Albert G. Hodges to Abraham Lincoln, Friday, April 22, 1864 (Affairs in Kentucky), Abraham Lincoln Papers at the Library of Congress, http://memory.loc.gov/ammem/alhtml/malhome.html.
Transcribed by the Lincoln Studies Center, Knox College, Galesburg, IL
Adapted by John Osborne, Dickinson College
The following transcript has been adapted from the Abraham Lincoln Papers at the Library of Congress.
April 22, 1864.
My dear Sir:
Yours of the 4th instant was received by due course of mail, and will be given to the people of Kentucky at the proper time. I have shown it to some of the prominent Union men here and from other parts of the State who visit here on business or pleasure, and I have met but one as yet who dissents from your reasoning upon the subject of slavery.
It is with feelings of profound satisfaction I inform you, that every day since my arrival at home, I have been receiving information of your steady gain upon the gratitude and confidence of the People of Kentucky. Extraordinary efforts, however, will be made by Mr. Guthrie and the Louisville Journal to carry off a majority of the Union men to the support of the nominee of the Chicago Convention. My deliberate belief is, that with your name before the people of our State, -- to use a homely phrase, -- we shall " flax them out handsomely."
We have the advantage of them, greatly, in one respect, and that is, the working and laboring men are with us, from every part of the State from which I have been able, thus far, to obtain information. The county meetings which are now being held to appoint Delegates to the Louisville Convention, of unconditional Union men, with but few exceptions, are for sending Delegates to Baltimore. I believe that that Convention, will, with great unanimity, not only send Delegates to Baltimore but send them instructed to vote for you for re-election to the Presidency.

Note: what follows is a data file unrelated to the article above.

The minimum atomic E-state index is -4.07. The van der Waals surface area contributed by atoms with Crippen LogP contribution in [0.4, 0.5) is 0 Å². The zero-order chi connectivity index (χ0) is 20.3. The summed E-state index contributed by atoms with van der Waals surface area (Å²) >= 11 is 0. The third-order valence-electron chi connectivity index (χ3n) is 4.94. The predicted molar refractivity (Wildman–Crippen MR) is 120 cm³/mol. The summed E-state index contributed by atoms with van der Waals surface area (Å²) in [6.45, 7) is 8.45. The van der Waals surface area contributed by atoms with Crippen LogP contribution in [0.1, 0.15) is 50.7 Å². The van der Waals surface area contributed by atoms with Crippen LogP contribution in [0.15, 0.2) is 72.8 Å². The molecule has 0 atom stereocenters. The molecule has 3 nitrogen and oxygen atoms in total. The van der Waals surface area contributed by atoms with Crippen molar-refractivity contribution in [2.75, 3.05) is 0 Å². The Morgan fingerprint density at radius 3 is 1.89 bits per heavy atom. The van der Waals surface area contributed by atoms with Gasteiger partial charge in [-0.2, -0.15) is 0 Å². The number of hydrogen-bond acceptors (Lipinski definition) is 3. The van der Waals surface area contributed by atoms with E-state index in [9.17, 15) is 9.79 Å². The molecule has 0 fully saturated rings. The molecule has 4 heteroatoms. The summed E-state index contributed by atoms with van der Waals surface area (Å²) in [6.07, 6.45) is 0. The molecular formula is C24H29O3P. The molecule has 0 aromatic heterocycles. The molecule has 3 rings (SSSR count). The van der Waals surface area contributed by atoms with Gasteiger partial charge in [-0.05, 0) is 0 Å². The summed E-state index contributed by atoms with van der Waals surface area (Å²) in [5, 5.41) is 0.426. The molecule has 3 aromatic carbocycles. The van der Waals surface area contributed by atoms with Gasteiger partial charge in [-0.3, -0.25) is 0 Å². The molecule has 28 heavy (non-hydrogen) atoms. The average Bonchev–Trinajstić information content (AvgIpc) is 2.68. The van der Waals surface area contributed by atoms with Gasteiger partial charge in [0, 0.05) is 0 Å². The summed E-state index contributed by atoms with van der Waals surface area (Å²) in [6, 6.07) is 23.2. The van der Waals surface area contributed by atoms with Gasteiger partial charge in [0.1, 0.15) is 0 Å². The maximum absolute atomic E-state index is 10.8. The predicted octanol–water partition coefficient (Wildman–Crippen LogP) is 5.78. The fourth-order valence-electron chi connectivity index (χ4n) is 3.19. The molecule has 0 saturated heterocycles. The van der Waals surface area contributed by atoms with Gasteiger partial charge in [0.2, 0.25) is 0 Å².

I have just received a letter from an old friend in Lewis County, with a goodly list of subscribers, sending me the proceedings of his County meeting to appoint Delegates to the Union Convention at Louisville, in which he used the following language -- "Our meeting was large -- every District being represented, and unanimous for Abraham. I tell you that the mountains are all right."
I have received one also from the County of Whitley today of similar import. One yesterday from Pulaski (one of the largest counties in our State) which states that nearly every Union man in that County is for you. I might go and multiply others received heretofore, but it is unnecessary. I only mention these because they were received yesterday and to-day.
If you have the time, occasionally, to glance over the columns of the Commonwealth, you will see from the published proceedings of the meetings in the various counties, how nobly our people are coming up to your support.
I shall leave home in a day or two, and be absent about two weeks, has induced me to write you a few lines to let you know how we are progressing in Kentucky.
I think I may safely say now, that all will be safe in this State. Yours truly,
A. G. Hodges